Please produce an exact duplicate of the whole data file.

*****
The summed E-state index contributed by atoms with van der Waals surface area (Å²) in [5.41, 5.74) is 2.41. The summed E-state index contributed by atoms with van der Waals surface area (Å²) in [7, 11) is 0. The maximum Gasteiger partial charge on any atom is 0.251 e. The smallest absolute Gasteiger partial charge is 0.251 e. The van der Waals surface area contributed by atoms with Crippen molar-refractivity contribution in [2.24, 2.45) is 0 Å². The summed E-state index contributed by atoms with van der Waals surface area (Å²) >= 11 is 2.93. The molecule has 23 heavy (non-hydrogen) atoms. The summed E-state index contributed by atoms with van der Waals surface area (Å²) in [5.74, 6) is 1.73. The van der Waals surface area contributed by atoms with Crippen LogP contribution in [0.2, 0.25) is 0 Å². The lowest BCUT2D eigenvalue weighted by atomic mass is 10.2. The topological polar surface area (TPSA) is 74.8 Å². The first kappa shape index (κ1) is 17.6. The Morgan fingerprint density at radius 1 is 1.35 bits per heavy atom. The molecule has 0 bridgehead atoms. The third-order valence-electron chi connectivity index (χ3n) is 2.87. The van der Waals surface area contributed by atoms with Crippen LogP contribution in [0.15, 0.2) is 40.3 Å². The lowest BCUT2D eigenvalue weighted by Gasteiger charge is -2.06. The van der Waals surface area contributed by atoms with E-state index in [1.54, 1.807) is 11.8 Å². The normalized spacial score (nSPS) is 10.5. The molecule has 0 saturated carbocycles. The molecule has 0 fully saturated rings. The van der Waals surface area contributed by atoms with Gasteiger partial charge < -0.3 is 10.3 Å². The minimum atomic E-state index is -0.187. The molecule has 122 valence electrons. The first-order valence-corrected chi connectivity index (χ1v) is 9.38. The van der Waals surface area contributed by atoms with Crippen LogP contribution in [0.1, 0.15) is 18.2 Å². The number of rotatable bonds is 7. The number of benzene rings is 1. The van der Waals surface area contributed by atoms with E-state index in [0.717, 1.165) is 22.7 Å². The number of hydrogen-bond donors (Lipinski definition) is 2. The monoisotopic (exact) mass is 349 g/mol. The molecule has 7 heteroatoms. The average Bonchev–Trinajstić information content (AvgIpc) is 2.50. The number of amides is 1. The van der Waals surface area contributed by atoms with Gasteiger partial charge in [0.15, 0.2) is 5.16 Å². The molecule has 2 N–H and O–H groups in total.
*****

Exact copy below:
The summed E-state index contributed by atoms with van der Waals surface area (Å²) in [5.41, 5.74) is 2.41. The summed E-state index contributed by atoms with van der Waals surface area (Å²) in [7, 11) is 0. The maximum Gasteiger partial charge on any atom is 0.251 e. The smallest absolute Gasteiger partial charge is 0.251 e. The van der Waals surface area contributed by atoms with Crippen molar-refractivity contribution in [2.24, 2.45) is 0 Å². The summed E-state index contributed by atoms with van der Waals surface area (Å²) >= 11 is 2.93. The molecule has 23 heavy (non-hydrogen) atoms. The summed E-state index contributed by atoms with van der Waals surface area (Å²) in [5.74, 6) is 1.73. The van der Waals surface area contributed by atoms with Crippen LogP contribution in [0.2, 0.25) is 0 Å². The lowest BCUT2D eigenvalue weighted by atomic mass is 10.2. The topological polar surface area (TPSA) is 74.8 Å². The first kappa shape index (κ1) is 17.6. The Morgan fingerprint density at radius 1 is 1.35 bits per heavy atom. The molecule has 0 bridgehead atoms. The third-order valence-electron chi connectivity index (χ3n) is 2.87. The van der Waals surface area contributed by atoms with Crippen LogP contribution in [0.15, 0.2) is 40.3 Å². The lowest BCUT2D eigenvalue weighted by Gasteiger charge is -2.06. The van der Waals surface area contributed by atoms with E-state index in [1.54, 1.807) is 11.8 Å². The normalized spacial score (nSPS) is 10.5. The molecule has 0 saturated carbocycles. The molecule has 0 fully saturated rings. The van der Waals surface area contributed by atoms with Gasteiger partial charge < -0.3 is 10.3 Å². The minimum atomic E-state index is -0.187. The molecule has 122 valence electrons. The first-order valence-corrected chi connectivity index (χ1v) is 9.38. The van der Waals surface area contributed by atoms with Crippen LogP contribution in [0.1, 0.15) is 18.2 Å². The number of rotatable bonds is 7. The number of benzene rings is 1. The van der Waals surface area contributed by atoms with E-state index in [0.717, 1.165) is 22.7 Å². The number of hydrogen-bond donors (Lipinski definition) is 2. The monoisotopic (exact) mass is 349 g/mol. The molecule has 7 heteroatoms. The average Bonchev–Trinajstić information content (AvgIpc) is 2.50. The number of amides is 1. The van der Waals surface area contributed by atoms with Gasteiger partial charge in [0.15, 0.2) is 5.16 Å². The molecule has 2 N–H and O–H groups in total.